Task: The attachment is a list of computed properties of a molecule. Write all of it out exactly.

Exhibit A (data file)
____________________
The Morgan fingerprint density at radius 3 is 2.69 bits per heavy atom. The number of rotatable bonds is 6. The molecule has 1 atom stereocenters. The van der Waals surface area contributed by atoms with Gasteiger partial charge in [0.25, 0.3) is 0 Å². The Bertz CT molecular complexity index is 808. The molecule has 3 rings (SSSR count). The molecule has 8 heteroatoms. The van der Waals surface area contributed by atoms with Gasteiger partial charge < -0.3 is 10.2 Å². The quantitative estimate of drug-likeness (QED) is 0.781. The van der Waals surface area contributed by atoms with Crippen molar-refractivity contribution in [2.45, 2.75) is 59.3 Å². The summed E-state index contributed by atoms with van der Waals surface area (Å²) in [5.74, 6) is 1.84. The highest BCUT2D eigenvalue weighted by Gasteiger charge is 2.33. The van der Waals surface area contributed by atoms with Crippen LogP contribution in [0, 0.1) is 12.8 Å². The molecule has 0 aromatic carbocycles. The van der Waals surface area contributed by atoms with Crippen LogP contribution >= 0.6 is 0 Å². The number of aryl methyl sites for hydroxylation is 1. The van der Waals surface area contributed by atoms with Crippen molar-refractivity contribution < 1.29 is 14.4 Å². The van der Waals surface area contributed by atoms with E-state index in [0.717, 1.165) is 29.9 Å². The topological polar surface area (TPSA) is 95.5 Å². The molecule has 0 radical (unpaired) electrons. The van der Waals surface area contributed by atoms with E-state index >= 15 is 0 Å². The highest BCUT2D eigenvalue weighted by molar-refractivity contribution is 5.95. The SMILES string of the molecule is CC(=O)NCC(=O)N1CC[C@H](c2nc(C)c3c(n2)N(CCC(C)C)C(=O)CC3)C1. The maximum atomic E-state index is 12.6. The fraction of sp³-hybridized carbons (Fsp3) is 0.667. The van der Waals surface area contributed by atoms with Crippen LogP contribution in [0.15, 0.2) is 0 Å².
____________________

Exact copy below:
The Morgan fingerprint density at radius 3 is 2.69 bits per heavy atom. The number of rotatable bonds is 6. The molecule has 1 atom stereocenters. The van der Waals surface area contributed by atoms with Gasteiger partial charge in [0.25, 0.3) is 0 Å². The Bertz CT molecular complexity index is 808. The molecule has 3 rings (SSSR count). The molecule has 8 heteroatoms. The van der Waals surface area contributed by atoms with Gasteiger partial charge < -0.3 is 10.2 Å². The quantitative estimate of drug-likeness (QED) is 0.781. The van der Waals surface area contributed by atoms with Crippen molar-refractivity contribution in [2.45, 2.75) is 59.3 Å². The summed E-state index contributed by atoms with van der Waals surface area (Å²) in [5.74, 6) is 1.84. The highest BCUT2D eigenvalue weighted by Gasteiger charge is 2.33. The van der Waals surface area contributed by atoms with Crippen LogP contribution in [0, 0.1) is 12.8 Å². The molecule has 0 aromatic carbocycles. The van der Waals surface area contributed by atoms with Crippen LogP contribution >= 0.6 is 0 Å². The number of aryl methyl sites for hydroxylation is 1. The van der Waals surface area contributed by atoms with Crippen molar-refractivity contribution < 1.29 is 14.4 Å². The van der Waals surface area contributed by atoms with E-state index in [0.717, 1.165) is 29.9 Å². The topological polar surface area (TPSA) is 95.5 Å². The molecule has 0 radical (unpaired) electrons. The van der Waals surface area contributed by atoms with E-state index >= 15 is 0 Å². The highest BCUT2D eigenvalue weighted by molar-refractivity contribution is 5.95. The SMILES string of the molecule is CC(=O)NCC(=O)N1CC[C@H](c2nc(C)c3c(n2)N(CCC(C)C)C(=O)CC3)C1. The maximum atomic E-state index is 12.6. The fraction of sp³-hybridized carbons (Fsp3) is 0.667. The van der Waals surface area contributed by atoms with Crippen LogP contribution in [0.15, 0.2) is 0 Å².